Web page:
“During one of my visits here with a group of tourists, I went to a lecture given by a woman whose daughter had been killed in a terrorist attack. I don’t remember her name, but she made a very strong impression. Her daughter was young — she was waiting in line to enter a shopping mall or something and then there was an explosion. She looked directly into my eyes and asked what her daughter had done to deserve to die. She didn’t cry. She explained that she had run out of tears. My heart went out to her. I felt a lot of anger; a lot of pain. I realized that no one sees this side of Israelis — the good side, the hurt side.
“In May of 2001, Yasser Arafat visited the Danish parliament to ask for Danish overseers in the territories. My mother and I decided to take action. We grabbed an Israeli flag and took a six-hour train to Copenhagen to demonstrate outside the parliament building. I was furious that he was being shown respect. We felt that as Christians, we had to stand up for Israel and the Jews.”
In Denmark – Jane Kiel
In 2008, during one of her visits with a group of Christian worshippers, she realized that she wanted to live here permanently. “It was an epiphany,” she says. “We were riding a bus and suddenly I felt it — this was my calling in life, to come here to stand up for Israel. To personally experience the Israeli experience and be a voice that represents Israel abroad.”
“I returned to Denmark, and then a friend of mine whom I hadn’t seen in a long time asked me out of the blue why I didn’t just move to Israel. When I left her house, a group of people asked me for directions. They were Israelis. I had never encountered Israelis in that area, and here they were asking me for directions. It was a sign for me.
“I was single, without a job, and I felt with every fiber of my being that it was time to go to Israel. I sold all my possessions so that it wouldn’t be easy for me to return, got a visa and a one-way ticket.”
She completed the move in 2010. At first she lived with friends in Jerusalem for three months. “I roamed the streets, drunk on the beauty of the city. I got to know it. I volunteered at a Danish organization helping adults with mental retardation. But it was hard for me physically, and I got sick again and was admitted to hospital. In early 2011, after a short stay in Israel, I had to return to Denmark to get well.”
While recuperating from her latest bout of ill health, Kiel started her pro-Israel Facebook page. “It was after [Palestinian Authority President] Mahmoud Abbas said that Palestine should be recognized as an independent state. From what I’ve seen in Israel, I am against a two-state solution.
“I didn’t really know where all of this would go, but I launched the page and filled it with all the best things about Israel. I wrote about how Israelis are being murdered, and not only Palestinians, the way the world sees it. I passed along the news that are broadcast only in Israel — the Israeli inventions, the advances. You are a very smart people.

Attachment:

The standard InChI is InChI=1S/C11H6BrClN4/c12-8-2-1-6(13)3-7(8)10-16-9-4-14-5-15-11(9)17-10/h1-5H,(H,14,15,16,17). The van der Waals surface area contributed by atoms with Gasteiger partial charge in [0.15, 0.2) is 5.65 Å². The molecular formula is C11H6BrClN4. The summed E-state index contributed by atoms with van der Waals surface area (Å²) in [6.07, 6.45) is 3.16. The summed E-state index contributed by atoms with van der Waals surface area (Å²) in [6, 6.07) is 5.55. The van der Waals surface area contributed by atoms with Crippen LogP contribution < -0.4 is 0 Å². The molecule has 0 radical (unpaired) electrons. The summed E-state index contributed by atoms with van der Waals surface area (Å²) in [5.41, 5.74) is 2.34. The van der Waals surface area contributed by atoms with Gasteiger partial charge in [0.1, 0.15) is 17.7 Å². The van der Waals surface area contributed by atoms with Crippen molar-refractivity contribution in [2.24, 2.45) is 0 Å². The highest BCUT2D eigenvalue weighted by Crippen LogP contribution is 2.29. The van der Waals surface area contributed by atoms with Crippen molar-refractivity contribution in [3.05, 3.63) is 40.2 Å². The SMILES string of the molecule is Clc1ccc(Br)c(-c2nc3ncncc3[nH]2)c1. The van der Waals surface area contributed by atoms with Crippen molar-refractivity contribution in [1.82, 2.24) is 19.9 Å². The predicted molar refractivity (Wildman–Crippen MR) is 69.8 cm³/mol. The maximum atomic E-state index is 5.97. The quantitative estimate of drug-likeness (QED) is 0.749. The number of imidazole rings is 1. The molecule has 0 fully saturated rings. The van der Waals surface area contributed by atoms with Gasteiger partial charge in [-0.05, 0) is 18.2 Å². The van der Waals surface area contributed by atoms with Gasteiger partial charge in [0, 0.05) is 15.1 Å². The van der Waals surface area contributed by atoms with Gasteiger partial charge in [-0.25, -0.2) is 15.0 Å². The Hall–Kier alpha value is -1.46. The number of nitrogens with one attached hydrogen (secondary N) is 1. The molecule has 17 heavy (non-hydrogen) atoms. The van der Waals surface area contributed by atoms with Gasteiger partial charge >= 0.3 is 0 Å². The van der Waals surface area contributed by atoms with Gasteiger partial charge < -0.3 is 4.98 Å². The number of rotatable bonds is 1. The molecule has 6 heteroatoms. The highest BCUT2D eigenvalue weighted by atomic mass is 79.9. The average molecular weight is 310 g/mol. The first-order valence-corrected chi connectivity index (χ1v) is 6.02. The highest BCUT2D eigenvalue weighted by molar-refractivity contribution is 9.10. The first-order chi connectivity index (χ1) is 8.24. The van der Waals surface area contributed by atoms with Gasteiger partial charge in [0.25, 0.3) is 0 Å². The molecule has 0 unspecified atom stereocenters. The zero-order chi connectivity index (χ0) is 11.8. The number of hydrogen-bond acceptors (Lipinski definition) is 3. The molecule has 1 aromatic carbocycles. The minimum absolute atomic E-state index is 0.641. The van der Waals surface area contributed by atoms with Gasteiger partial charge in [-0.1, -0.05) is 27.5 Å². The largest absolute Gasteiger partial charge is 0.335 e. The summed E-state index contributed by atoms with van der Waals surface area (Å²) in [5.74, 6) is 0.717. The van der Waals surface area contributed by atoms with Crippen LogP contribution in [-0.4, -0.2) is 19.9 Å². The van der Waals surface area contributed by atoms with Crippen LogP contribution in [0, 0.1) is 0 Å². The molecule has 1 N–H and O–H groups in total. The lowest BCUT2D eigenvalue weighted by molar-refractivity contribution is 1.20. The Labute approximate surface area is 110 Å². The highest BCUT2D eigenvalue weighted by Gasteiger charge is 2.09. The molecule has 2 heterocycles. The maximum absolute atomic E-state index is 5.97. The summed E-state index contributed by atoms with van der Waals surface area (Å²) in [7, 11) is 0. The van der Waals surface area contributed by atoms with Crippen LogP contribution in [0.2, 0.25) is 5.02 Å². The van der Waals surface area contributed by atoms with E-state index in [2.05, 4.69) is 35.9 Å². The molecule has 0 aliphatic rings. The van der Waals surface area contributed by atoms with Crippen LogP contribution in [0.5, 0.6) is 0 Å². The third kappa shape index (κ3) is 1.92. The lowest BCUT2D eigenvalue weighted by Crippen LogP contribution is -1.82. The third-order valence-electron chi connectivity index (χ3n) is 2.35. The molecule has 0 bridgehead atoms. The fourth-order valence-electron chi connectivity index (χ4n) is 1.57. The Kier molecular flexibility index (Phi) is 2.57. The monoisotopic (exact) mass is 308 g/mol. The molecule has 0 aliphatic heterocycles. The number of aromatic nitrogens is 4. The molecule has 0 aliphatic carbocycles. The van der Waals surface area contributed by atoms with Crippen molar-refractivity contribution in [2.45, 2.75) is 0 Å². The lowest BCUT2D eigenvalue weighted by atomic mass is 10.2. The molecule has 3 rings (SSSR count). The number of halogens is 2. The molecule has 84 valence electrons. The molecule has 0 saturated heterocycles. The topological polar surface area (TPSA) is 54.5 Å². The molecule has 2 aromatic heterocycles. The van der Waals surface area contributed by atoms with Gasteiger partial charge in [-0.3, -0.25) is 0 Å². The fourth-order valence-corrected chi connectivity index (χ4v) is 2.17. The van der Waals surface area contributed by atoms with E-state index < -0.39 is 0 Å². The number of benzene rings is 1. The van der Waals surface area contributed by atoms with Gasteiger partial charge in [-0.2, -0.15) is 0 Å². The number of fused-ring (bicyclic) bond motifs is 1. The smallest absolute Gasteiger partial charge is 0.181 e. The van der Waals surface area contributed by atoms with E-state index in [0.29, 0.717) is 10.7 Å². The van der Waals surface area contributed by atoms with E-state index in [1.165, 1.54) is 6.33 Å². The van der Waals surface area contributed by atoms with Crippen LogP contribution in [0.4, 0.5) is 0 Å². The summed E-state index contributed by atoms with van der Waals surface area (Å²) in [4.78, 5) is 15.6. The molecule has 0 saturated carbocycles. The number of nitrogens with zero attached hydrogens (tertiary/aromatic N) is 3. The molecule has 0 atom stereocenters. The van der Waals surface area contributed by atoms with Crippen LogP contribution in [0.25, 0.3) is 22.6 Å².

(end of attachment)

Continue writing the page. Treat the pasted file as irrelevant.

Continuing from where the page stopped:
“In the beginning, the page included only reporting from the field. With time, people began asking me what I had to say about these things. I realized that people want something, or someone, to hold on to. They were looking for a personal touch, and that was me. So I added a personal tone. I began writing about my beliefs, about the overwhelming power of Judaism. Doing this attracted about 10,000 new followers — Americans, Israelis, from all over the world.”
After spending 10 months in Denmark, Kiel returned to Israel, this time to the city of Arad. She stayed at an apartment vacated by friends who were traveling in the U.S. “I had fun there, but my heart constantly longed for Jerusalem,” she smiles. Four months later, she went back to Jerusalem.
In June 2014, when three Jewish teens were kidnapped and subsequently murdered by Hamas operatives in Judea and Samaria, Kiel was visiting family in the U.S. “I had trouble breathing when I heard the news. My heart was in Israel. I sat and cried in front of the television, and my family teased me that I was more Israeli than the Israelis.”
She began working the circuit of Christian groups in the U.S., telling them that Christians needed to help Israel. She appeared on television in Los Angeles as the founder of the pro-Israel Facebook page and explained her beliefs and her work for Israel. That is when she received the news that her uncle had died. She had to return to Denmark to be at her family’s side.
Who hates whom?
“During the war last summer I wasn’t here,” she says. “And I am beating myself up about it.”
“Every time I heard about rocket fire into Israel, I felt like the rockets had gone through me. It hurt. I wanted to be here with you, for you. None of the newscasts in Denmark mentioned the Israeli suffering, only the poor Palestinians. It killed me.
“If I had been here during that time, I would have interviewed the Israelis. I would have asked them to express what they were going through, so that the world would know what was really happening.
“There is something that I can’t understand: when I passed the checkpoint into the Palestinian Authority I saw a sign prohibiting Jews from entering. It said that there was concern for the safety of Israelis who go beyond that point. It makes me so angry that Arabs are free to live everywhere in Israel, but Jews get killed if they enter Muslim towns. And after all that, people still say that Israel is an apartheid state. Who here hates whom?”